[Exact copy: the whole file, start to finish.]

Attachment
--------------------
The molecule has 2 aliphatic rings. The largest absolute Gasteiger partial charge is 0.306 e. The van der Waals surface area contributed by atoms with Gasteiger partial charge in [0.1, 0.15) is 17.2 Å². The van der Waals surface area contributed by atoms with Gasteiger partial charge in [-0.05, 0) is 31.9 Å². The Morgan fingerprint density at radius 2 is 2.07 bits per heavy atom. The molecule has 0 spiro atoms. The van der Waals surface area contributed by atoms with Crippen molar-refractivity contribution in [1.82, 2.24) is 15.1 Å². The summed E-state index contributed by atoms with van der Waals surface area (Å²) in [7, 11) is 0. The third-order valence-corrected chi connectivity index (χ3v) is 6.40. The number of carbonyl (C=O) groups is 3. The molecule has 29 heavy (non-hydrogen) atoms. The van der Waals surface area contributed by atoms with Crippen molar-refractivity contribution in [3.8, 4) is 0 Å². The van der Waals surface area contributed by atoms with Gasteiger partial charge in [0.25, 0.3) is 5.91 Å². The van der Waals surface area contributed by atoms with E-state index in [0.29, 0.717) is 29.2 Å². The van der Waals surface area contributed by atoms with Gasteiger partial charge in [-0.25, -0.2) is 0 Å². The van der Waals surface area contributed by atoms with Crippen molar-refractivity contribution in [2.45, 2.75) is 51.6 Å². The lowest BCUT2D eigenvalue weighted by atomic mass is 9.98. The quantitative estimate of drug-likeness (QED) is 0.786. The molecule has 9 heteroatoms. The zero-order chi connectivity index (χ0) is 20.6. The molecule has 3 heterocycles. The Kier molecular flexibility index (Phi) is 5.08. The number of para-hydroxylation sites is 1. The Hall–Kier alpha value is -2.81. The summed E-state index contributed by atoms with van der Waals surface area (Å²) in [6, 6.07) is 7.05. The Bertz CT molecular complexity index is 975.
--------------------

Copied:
The molecule has 2 aliphatic rings. The largest absolute Gasteiger partial charge is 0.306 e. The van der Waals surface area contributed by atoms with Gasteiger partial charge in [0.1, 0.15) is 17.2 Å². The van der Waals surface area contributed by atoms with Gasteiger partial charge in [-0.05, 0) is 31.9 Å². The Morgan fingerprint density at radius 2 is 2.07 bits per heavy atom. The molecule has 0 spiro atoms. The van der Waals surface area contributed by atoms with Crippen molar-refractivity contribution in [1.82, 2.24) is 15.1 Å². The summed E-state index contributed by atoms with van der Waals surface area (Å²) in [7, 11) is 0. The third-order valence-corrected chi connectivity index (χ3v) is 6.40. The number of carbonyl (C=O) groups is 3. The molecule has 29 heavy (non-hydrogen) atoms. The van der Waals surface area contributed by atoms with Crippen molar-refractivity contribution in [3.8, 4) is 0 Å². The van der Waals surface area contributed by atoms with Gasteiger partial charge in [0.25, 0.3) is 5.91 Å². The van der Waals surface area contributed by atoms with E-state index in [0.29, 0.717) is 29.2 Å². The van der Waals surface area contributed by atoms with Gasteiger partial charge in [-0.25, -0.2) is 0 Å². The van der Waals surface area contributed by atoms with Crippen molar-refractivity contribution in [2.45, 2.75) is 51.6 Å². The lowest BCUT2D eigenvalue weighted by atomic mass is 9.98. The quantitative estimate of drug-likeness (QED) is 0.786. The molecule has 9 heteroatoms. The zero-order chi connectivity index (χ0) is 20.6. The molecule has 3 heterocycles. The Kier molecular flexibility index (Phi) is 5.08. The number of para-hydroxylation sites is 1. The Hall–Kier alpha value is -2.81. The summed E-state index contributed by atoms with van der Waals surface area (Å²) in [6, 6.07) is 7.05. The Bertz CT molecular complexity index is 975.